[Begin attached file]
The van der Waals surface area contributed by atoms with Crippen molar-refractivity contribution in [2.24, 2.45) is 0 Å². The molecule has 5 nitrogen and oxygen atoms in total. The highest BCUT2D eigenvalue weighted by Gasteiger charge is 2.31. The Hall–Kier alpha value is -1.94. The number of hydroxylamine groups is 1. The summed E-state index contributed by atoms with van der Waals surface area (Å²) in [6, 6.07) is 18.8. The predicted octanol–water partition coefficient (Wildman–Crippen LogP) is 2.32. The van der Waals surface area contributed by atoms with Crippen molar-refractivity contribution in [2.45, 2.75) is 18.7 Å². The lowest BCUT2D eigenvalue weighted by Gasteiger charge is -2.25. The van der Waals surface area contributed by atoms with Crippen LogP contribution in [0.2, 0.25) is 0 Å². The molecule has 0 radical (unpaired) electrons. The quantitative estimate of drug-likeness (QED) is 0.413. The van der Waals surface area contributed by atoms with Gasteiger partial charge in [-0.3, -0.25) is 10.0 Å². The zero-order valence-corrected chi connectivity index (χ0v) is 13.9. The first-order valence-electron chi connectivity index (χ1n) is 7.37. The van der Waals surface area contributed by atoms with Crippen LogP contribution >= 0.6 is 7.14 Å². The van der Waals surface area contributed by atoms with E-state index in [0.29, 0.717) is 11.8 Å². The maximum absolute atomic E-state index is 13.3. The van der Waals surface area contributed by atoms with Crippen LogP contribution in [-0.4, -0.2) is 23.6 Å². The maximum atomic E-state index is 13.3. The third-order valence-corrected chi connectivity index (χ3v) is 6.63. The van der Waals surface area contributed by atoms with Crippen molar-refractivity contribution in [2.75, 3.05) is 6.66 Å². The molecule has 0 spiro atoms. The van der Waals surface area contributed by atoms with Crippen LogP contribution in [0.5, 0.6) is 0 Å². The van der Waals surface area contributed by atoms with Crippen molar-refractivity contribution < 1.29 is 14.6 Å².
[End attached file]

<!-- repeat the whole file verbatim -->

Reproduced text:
The van der Waals surface area contributed by atoms with Crippen molar-refractivity contribution in [2.24, 2.45) is 0 Å². The molecule has 5 nitrogen and oxygen atoms in total. The highest BCUT2D eigenvalue weighted by Gasteiger charge is 2.31. The Hall–Kier alpha value is -1.94. The number of hydroxylamine groups is 1. The summed E-state index contributed by atoms with van der Waals surface area (Å²) in [6, 6.07) is 18.8. The predicted octanol–water partition coefficient (Wildman–Crippen LogP) is 2.32. The van der Waals surface area contributed by atoms with Crippen molar-refractivity contribution in [2.45, 2.75) is 18.7 Å². The lowest BCUT2D eigenvalue weighted by Gasteiger charge is -2.25. The van der Waals surface area contributed by atoms with Crippen LogP contribution in [0.2, 0.25) is 0 Å². The molecule has 0 radical (unpaired) electrons. The quantitative estimate of drug-likeness (QED) is 0.413. The van der Waals surface area contributed by atoms with Gasteiger partial charge in [-0.3, -0.25) is 10.0 Å². The zero-order valence-corrected chi connectivity index (χ0v) is 13.9. The first-order valence-electron chi connectivity index (χ1n) is 7.37. The van der Waals surface area contributed by atoms with Crippen LogP contribution >= 0.6 is 7.14 Å². The van der Waals surface area contributed by atoms with E-state index in [0.29, 0.717) is 11.8 Å². The maximum absolute atomic E-state index is 13.3. The van der Waals surface area contributed by atoms with Crippen LogP contribution in [-0.4, -0.2) is 23.6 Å². The maximum atomic E-state index is 13.3. The third-order valence-corrected chi connectivity index (χ3v) is 6.63. The van der Waals surface area contributed by atoms with Crippen molar-refractivity contribution in [2.75, 3.05) is 6.66 Å². The molecule has 0 spiro atoms. The van der Waals surface area contributed by atoms with Crippen LogP contribution in [0.5, 0.6) is 0 Å². The van der Waals surface area contributed by atoms with Crippen molar-refractivity contribution < 1.29 is 14.6 Å².